International Papers

Showdown in Israel

As efforts continue to halt the violence, world attention remains focused on the Middle East. An editorial in the Guardian charges Ehud Barak and Yasser Arafat with excessive leniency, leading directly to the violence. “Neither man realised that doves must be as tough as hawks—that in proposing compromise they must be as unbending as the rejectionists who would do nothing.” Barak should have prevented Ariel Sharon’s provocative actions, while Arafat should have stopped the destruction of Joseph’s Tomb.

In Israel, a Jerusalem Post editorial issues a stark assessment. “For the first time in a generation, Israelis of all stripes and from all corners can conclude nothing other than that our state is in grave danger.” Barak should not have gone back on his ultimatum, as empty threats weaken Israel’s deterrent and “put at risk a defense strategy that took decades to build.” Also, Barak should give a national television address inviting “all Zionist parties to participate” in “an emergency government of national unity.” A separate Post column compares the position of Israeli Arabs to that of African-Americans during the Los Angeles riots. “People who are the victims of discrimination tend to lose faith in the system,” it asserts, “and from there it’s a short leap to disobeying the law.” The answer: “Things will only change when they [Israeli Arabs] truly feel they have a stake in being citizens of Israel.”

A Jordan Times columnist urges Barak to “rein in the Israeli vigilante terror groups that have rampaged against Palestinian individuals, homes, mosques, churches, and property. … While the Israeli army shoots Palestinian children in the streets, Israeli civilian skinheads attack the homes and holy sites of Palestinians throughout the land, and the Israeli security forces are often nowhere to be seen.” A Frankfurter Allgemeine Zeitung{{essay#2:{0E20CFAB-9E25-11D4-B997-009027BA226C}&width=800&height=572&agt=explorer&ver=4&svr=4}} traces the root of the current violence to the 1993 Camp David negotiations. By that time, Arafat’s promises to his own people were already too extensive to allow compromise. “The Palestinian leader did not want to fly to Camp David. He feared that in that hour of truth, his two-faced politics would be exposed, possibly costing him his office. Mr. Clinton begged him to come and so paved the way to disaster. … As strange as it sounds, U.S. pressure for a peace agreement ended up unleashing a new wave of violence.”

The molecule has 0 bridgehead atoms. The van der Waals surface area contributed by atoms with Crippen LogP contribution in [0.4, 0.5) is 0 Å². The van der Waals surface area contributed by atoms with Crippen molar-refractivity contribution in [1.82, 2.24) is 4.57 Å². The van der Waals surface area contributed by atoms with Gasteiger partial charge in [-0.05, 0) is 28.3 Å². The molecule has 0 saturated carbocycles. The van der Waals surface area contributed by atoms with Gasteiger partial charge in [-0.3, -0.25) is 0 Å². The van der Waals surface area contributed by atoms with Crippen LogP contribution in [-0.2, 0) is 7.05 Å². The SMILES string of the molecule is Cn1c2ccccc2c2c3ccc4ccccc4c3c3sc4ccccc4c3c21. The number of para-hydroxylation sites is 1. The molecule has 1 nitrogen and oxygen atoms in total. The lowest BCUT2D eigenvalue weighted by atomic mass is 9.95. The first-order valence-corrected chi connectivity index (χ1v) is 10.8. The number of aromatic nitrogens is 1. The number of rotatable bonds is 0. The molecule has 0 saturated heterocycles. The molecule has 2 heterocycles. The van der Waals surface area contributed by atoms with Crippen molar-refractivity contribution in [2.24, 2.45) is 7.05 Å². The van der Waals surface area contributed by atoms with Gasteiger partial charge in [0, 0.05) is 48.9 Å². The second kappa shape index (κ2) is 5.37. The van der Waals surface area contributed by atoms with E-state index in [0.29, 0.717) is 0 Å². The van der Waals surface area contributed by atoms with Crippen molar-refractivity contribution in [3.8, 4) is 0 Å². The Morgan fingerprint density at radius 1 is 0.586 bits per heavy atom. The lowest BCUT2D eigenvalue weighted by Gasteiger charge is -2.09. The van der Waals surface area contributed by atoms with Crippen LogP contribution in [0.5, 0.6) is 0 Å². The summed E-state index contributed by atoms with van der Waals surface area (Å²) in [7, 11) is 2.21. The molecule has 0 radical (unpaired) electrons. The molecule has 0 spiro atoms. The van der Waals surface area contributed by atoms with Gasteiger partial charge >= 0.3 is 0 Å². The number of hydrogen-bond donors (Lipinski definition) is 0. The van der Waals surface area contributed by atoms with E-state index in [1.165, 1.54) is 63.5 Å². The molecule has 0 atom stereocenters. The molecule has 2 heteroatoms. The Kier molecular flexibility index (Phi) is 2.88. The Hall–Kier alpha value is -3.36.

Schindler-san: Tokyo’s Asahi Shimbun notes the government’s recent recognition of a World War II hero. “In a gesture that was more than half a century overdue, Foreign Minister Yohei Kono formally apologized Tuesday to the family of Chiune Sugihara, the Japanese diplomat who risked his life to save thousands of Jews during World War II.” Known as “The Schindler of Japan,” Sugihara “ignored instructions from Tokyo and issued 6,000 visas to Jews fleeing Nazi persecution so they could enter Japan.” The diplomat had been “shunned by the ministry after the war.”

Wigging Out: South Africa’s Independent runs a report on the fiendish murder of a “20-year old Yemeni bride.” The woman was “stung to death by a scorpion that a jealous older wife hid in the younger woman’s wig.” A hairdresser was an, um, accessory, as she helped plant the creature and assured the bride that her pain was caused by hairpins. The young woman was stung 24 times. The story adds that “Muslim men are traditionally allowed up to four wives.”